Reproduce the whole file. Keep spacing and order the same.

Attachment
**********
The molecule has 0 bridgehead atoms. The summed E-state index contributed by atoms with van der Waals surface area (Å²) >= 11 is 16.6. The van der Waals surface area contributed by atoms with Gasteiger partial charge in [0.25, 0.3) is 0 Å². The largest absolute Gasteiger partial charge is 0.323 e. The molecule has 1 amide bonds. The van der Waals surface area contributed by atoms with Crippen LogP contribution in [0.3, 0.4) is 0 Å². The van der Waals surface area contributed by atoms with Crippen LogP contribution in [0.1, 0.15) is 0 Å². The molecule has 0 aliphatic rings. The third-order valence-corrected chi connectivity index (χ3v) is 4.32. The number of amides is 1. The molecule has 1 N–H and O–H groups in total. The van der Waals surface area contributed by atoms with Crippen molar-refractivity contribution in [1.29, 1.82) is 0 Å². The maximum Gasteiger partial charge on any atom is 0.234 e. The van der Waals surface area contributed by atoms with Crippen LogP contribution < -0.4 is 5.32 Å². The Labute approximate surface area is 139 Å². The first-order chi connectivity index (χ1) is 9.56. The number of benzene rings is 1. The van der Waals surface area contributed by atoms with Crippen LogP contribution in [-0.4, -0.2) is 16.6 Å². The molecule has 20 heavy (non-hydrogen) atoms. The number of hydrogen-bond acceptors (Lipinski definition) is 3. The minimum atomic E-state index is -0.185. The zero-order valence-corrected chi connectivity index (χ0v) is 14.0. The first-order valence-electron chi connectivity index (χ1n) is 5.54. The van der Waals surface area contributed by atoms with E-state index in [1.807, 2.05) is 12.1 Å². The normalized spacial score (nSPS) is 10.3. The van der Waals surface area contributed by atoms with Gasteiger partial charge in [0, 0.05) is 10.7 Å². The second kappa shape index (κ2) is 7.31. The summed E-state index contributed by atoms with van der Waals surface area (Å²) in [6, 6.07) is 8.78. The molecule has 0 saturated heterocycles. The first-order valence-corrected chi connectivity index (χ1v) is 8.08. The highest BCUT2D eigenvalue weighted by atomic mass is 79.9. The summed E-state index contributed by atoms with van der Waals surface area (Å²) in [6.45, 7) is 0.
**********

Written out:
The molecule has 0 bridgehead atoms. The summed E-state index contributed by atoms with van der Waals surface area (Å²) >= 11 is 16.6. The van der Waals surface area contributed by atoms with Gasteiger partial charge in [0.25, 0.3) is 0 Å². The largest absolute Gasteiger partial charge is 0.323 e. The molecule has 1 amide bonds. The van der Waals surface area contributed by atoms with Crippen LogP contribution in [0.3, 0.4) is 0 Å². The van der Waals surface area contributed by atoms with Crippen LogP contribution in [0.1, 0.15) is 0 Å². The molecule has 0 aliphatic rings. The third-order valence-corrected chi connectivity index (χ3v) is 4.32. The number of amides is 1. The molecule has 1 N–H and O–H groups in total. The van der Waals surface area contributed by atoms with Crippen molar-refractivity contribution in [1.29, 1.82) is 0 Å². The maximum Gasteiger partial charge on any atom is 0.234 e. The van der Waals surface area contributed by atoms with Crippen LogP contribution < -0.4 is 5.32 Å². The Labute approximate surface area is 139 Å². The first-order chi connectivity index (χ1) is 9.56. The number of benzene rings is 1. The van der Waals surface area contributed by atoms with Crippen LogP contribution in [-0.4, -0.2) is 16.6 Å². The molecule has 20 heavy (non-hydrogen) atoms. The number of hydrogen-bond acceptors (Lipinski definition) is 3. The minimum atomic E-state index is -0.185. The zero-order valence-corrected chi connectivity index (χ0v) is 14.0. The first-order valence-electron chi connectivity index (χ1n) is 5.54. The van der Waals surface area contributed by atoms with E-state index in [1.807, 2.05) is 12.1 Å². The normalized spacial score (nSPS) is 10.3. The van der Waals surface area contributed by atoms with Gasteiger partial charge in [0, 0.05) is 10.7 Å². The second kappa shape index (κ2) is 7.31. The summed E-state index contributed by atoms with van der Waals surface area (Å²) in [6, 6.07) is 8.78. The molecule has 0 saturated heterocycles. The first-order valence-corrected chi connectivity index (χ1v) is 8.08. The highest BCUT2D eigenvalue weighted by atomic mass is 79.9. The summed E-state index contributed by atoms with van der Waals surface area (Å²) in [6.45, 7) is 0.